Fed Fed Fed
It was another one of those days for sterling. Before lunch it went up by three quarters of a US cent and after lunch it fell all the way back. As near as makes no difference Cable was unchanged on the day. So what was all that about?
Ostensibly it was the UK consumer price index data that sent the pound north after the headline rate of inflation came in at 1.2%, higher than the forecast 1.1%. Strictly that is true, in that sterling did strengthen by a quarter of a cent after the figures before topping out. But it was already well on its way by half past nine, helped along by the chancellor. Philip Hammond was reported as saying he would favour a transition period when Britain leaves the EU. And anything that makes a quick and dirty Brexit looks less likely is seen, at the moment, as positive for the pound.
So for nearly two hours in the early afternoon sterling was sticking its head above the US$1.27 parapet but there were too many snipers and, shortly after three o'clock, one of them got lucky. In the next 15 minutes the pound fell back by more than half a cent and it retreated further over the evening. The damage was not done by any news or data but by boredom. Those who thought they could push sterling through $1.27 gave up when they discovered that they couldn't.
Lack of imagination
Investors were not at their most imaginative yesterday. Cable's up, one two three, down, one two three pattern was replicated against the euro, the Japanese yen, the Canadian dollar and a couple of others. The end result in those instances was a net loss for the pound.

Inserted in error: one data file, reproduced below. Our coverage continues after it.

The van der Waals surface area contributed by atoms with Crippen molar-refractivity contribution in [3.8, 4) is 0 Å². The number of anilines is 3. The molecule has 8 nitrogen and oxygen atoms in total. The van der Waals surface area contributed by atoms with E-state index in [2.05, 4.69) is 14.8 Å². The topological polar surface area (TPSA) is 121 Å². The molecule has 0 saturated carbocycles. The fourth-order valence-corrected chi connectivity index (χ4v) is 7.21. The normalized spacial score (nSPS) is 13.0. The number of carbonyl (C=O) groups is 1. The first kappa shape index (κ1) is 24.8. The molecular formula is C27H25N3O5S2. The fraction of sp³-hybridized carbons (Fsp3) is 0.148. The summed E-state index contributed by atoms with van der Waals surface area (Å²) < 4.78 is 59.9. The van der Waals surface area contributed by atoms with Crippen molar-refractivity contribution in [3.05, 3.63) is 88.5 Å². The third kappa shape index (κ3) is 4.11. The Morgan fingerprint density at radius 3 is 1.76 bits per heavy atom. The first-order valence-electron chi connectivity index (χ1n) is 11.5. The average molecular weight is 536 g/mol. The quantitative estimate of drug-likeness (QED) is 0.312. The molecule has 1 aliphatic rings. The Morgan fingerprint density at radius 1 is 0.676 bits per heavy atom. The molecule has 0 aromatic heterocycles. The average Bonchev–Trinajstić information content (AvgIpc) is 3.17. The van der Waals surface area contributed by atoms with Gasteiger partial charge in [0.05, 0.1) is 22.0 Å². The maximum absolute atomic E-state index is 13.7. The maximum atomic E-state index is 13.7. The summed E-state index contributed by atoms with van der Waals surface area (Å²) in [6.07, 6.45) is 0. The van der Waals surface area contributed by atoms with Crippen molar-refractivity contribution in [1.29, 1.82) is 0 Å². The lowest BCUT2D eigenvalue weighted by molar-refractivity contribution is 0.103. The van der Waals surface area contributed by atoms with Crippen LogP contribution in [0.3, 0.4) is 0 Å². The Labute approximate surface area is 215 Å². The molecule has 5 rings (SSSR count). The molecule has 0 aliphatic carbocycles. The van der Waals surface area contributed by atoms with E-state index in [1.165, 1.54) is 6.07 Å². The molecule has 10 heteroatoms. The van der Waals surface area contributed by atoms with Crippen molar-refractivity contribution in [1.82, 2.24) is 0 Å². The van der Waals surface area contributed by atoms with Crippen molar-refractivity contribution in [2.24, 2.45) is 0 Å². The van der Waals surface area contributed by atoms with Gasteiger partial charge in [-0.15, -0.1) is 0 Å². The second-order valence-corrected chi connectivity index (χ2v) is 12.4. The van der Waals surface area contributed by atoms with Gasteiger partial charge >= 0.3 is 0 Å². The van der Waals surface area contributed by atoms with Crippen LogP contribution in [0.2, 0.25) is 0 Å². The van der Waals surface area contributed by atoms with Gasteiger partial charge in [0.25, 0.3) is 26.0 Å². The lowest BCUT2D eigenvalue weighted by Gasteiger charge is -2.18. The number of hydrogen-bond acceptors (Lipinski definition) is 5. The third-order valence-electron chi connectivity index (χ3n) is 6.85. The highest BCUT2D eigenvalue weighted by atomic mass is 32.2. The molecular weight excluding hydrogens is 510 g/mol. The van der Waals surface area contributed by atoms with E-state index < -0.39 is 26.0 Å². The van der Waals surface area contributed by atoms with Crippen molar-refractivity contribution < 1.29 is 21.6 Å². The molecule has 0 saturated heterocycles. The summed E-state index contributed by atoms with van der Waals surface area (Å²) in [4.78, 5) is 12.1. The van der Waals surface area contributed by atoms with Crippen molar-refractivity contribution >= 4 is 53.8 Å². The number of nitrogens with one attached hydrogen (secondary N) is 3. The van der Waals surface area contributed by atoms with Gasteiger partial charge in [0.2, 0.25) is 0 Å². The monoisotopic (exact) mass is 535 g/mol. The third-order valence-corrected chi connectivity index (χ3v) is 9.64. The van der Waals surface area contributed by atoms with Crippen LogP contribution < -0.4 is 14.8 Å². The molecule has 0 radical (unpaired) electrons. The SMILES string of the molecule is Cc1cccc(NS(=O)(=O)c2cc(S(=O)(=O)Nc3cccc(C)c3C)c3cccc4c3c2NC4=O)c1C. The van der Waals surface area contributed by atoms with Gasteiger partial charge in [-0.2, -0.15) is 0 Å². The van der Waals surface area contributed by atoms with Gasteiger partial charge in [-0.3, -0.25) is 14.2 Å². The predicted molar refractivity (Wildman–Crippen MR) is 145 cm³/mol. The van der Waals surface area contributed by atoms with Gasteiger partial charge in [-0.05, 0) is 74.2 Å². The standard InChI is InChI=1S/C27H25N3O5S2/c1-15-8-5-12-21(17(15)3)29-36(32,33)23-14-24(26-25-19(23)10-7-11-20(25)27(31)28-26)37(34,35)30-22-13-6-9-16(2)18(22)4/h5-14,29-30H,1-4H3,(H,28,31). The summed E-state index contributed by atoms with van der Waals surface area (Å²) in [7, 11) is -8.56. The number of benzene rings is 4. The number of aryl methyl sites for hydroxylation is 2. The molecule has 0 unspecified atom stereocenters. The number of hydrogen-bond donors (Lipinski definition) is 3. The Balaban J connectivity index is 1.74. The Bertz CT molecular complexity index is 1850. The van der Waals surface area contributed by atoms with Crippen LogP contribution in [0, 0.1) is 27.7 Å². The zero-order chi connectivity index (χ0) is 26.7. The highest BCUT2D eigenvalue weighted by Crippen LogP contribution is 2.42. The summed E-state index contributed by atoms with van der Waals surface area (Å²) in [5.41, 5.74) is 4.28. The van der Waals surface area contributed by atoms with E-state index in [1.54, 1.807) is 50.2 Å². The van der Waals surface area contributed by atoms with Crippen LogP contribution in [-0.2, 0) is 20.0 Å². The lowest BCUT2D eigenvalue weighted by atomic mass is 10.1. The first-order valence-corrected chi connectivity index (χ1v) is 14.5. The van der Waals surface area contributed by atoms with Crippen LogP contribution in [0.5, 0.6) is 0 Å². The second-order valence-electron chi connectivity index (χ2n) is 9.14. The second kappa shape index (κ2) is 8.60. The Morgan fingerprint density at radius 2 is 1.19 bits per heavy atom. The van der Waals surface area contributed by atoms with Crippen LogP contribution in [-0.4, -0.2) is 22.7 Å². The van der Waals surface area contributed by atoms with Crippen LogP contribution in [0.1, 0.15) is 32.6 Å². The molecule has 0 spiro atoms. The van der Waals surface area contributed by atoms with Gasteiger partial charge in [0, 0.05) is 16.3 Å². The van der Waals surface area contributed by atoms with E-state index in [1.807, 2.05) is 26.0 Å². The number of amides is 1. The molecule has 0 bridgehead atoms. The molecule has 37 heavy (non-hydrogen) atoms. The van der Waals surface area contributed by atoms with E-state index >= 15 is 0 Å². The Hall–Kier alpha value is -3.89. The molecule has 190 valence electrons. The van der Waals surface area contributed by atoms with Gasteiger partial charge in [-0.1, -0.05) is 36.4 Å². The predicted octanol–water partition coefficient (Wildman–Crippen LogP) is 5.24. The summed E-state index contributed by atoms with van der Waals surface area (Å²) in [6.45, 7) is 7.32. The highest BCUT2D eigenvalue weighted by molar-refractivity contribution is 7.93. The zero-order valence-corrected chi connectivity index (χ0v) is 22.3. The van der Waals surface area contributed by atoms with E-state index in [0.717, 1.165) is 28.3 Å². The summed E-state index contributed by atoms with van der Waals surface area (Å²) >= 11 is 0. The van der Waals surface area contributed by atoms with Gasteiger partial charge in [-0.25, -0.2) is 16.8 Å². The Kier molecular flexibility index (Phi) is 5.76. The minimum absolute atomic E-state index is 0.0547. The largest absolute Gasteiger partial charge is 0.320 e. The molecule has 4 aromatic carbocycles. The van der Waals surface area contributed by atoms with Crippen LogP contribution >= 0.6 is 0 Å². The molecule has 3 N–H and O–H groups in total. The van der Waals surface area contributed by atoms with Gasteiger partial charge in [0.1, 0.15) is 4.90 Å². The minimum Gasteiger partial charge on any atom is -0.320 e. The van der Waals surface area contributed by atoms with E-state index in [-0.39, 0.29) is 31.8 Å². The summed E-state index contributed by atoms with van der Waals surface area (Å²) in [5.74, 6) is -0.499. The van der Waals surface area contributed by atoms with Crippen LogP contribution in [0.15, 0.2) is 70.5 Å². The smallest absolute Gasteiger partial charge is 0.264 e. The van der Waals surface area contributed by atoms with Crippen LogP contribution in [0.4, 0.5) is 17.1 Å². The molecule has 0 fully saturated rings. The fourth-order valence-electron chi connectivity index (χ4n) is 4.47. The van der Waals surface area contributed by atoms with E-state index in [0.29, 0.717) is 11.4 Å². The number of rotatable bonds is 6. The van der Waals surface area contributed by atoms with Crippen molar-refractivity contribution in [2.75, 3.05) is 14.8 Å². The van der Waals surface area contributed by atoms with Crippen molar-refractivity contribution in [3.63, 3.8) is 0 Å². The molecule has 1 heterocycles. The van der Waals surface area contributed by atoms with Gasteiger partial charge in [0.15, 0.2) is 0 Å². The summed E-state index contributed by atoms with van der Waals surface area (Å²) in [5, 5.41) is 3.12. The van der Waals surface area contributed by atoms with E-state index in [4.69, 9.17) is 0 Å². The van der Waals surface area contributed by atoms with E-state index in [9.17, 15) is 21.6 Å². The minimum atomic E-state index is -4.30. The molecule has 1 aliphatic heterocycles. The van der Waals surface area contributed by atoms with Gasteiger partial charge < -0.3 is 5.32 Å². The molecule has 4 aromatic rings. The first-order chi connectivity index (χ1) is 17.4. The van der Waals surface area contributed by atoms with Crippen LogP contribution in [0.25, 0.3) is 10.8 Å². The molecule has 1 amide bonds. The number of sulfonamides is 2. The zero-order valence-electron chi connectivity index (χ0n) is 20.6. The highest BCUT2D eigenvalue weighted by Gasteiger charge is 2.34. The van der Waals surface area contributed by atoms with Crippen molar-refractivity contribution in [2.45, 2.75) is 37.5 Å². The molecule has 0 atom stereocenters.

Britain's inflation numbers were indeed positive for sterling but not positive enough to maintain buyers' enthusiasm after the pound failed to break through that technical resistance against the US dollar. Sterling's losses were not serious; they averaged -0.3% against the other dozen most actively-traded currencies and the biggest was of just under a cent to the NZ dollar.
Investors' lack of imagination extended to most currencies. With few serious economic data to inspire them they were more interested in debating what the Fed chairperson would say this evening.
The Federal Reserve will very probably raise US interest rates today for the first time in a year and only the second time in ten and a half. The move is so widely expected that the increase itself will be a non-event. Of far greater importance will be what is on the monetary policy cards for next year.
Ms Yellen will have to field questions not only about the likely future course of interest rates but also about how policy could be affected by the incoming US president. Investors will be hanging on her every word.
Sterling's potential obstacle is this morning's UK employment data. And there are some other ecostats too.